Lipp opens his book with a scenario that outlines what cast members attending classes at Disney University experience. This allows him to discuss Van France's motivation for founding the training program seven years after the founding of Disneyland and two years after leaving Disney employment. The man who had helped Walt Disney train in his original cast members returned to a Disneyland that was facing growing pains, staff turnover and a desperate need of a reminder of who and how they served. Armed with new insights from his absence from Disney, Van France came prepared to revolutionize the Disneyland training program, and did so with the founding of the University of Disneyland (now Disney University).
Van France attributed the success of Disneyland University to the Four Circumstances:
- Innovation: By naming his new program a university, it installed the belief that the training was cutting edge.
- Organizational Support: The Disneyland Director of Operations, Dick Nunis, gave France his full support. Of course Nunis was originally hired by France! And Walt Disney was fully behind the program.
- Education: Starting with Walt Disney himself, Disney has supported the education of its staff which bolstered the support of the program.
- Entertain: With Van France working for a company with an animation and Imagineering unit, he had access to creatives who could help make training materials both humorous and engaging.
The typical chapter starts with an incident in Disney corporate history where training was needed to create a course correction. Lipp generally starts chapters with quotes or scenarios that include Van France himself, helping to show the scope of his 30 plus year Disney career. Lipp then generally breaks down the concept that Van France was attempting to teach. Then he demonstrates that concept in action at Disney. After a wrap up which shows the effectiveness of the training program, Lipp provides a lesson review that provides the key concepts from the chapter and self-reflection questions tied to the the Four Circumstances.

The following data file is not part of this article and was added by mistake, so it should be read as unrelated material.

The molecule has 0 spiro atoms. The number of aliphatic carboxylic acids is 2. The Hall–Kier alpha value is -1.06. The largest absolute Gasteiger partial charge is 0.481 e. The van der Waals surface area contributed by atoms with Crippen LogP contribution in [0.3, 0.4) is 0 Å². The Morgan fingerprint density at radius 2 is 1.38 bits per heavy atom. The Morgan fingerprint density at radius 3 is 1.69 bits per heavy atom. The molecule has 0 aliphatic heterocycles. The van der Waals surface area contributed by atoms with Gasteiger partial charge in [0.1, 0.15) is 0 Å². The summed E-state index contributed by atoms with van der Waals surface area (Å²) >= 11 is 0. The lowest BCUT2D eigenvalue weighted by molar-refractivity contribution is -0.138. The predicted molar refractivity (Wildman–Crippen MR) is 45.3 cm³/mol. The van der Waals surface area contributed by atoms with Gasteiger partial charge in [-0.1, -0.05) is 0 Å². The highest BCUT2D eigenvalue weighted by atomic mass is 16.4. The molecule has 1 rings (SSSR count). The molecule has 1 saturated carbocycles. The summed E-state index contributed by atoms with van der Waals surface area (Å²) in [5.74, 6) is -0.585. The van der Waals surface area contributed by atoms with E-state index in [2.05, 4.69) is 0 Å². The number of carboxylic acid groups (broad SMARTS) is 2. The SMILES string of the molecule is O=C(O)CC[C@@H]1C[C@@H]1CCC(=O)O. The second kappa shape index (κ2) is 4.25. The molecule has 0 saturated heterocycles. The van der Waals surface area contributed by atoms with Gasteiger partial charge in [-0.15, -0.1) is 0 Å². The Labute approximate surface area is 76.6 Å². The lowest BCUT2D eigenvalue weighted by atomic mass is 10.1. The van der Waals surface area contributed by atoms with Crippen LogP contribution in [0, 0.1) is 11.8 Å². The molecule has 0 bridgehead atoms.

There are two audiences that this book would be attractive to. The first is those employed to lead and train people. For training staff the book is a great resource for self reflection on training programs and organizational support of existing programs. Also, Lipp provides concepts that can be applied to developing training programs. And as a people leader who does not lead training on a daily basis I still found myself questioning if I foster the four circumstances in our day-to-day operation.
The second audience is Disney fans. There is not a lot of easily accessible information about Van France. And Lipp provides snapshots of France's career at a number of key moments in his Disney career. Honestly, being interested in history, I would have loved more of France's life (though that was not really the point of the book). Lipp does a great job of showing Van France's relationship with Walt Disney and how he translated the philosophies of Disney such as, "keep the place clean, keep it friendly, and make it fun (34)" even years after Disney's own death. And along with the history of Van France himself it was highly interesting to me to watch Disney University help overcome issues with new adventures like The Disney Store and Tokyo Disneyland. One does have to remember however this is not a pure history text, and the historical examples help teaching training concepts.
I found Disney U to be a book that helped challenge my business thinking. As someone who has to make decisions about training opportunities, it helped broaden my thinking. Yes Virgina, training can be entertaining and impactful! And that is a lesson we could all use.
Review Copy Provided by McGraw Hill
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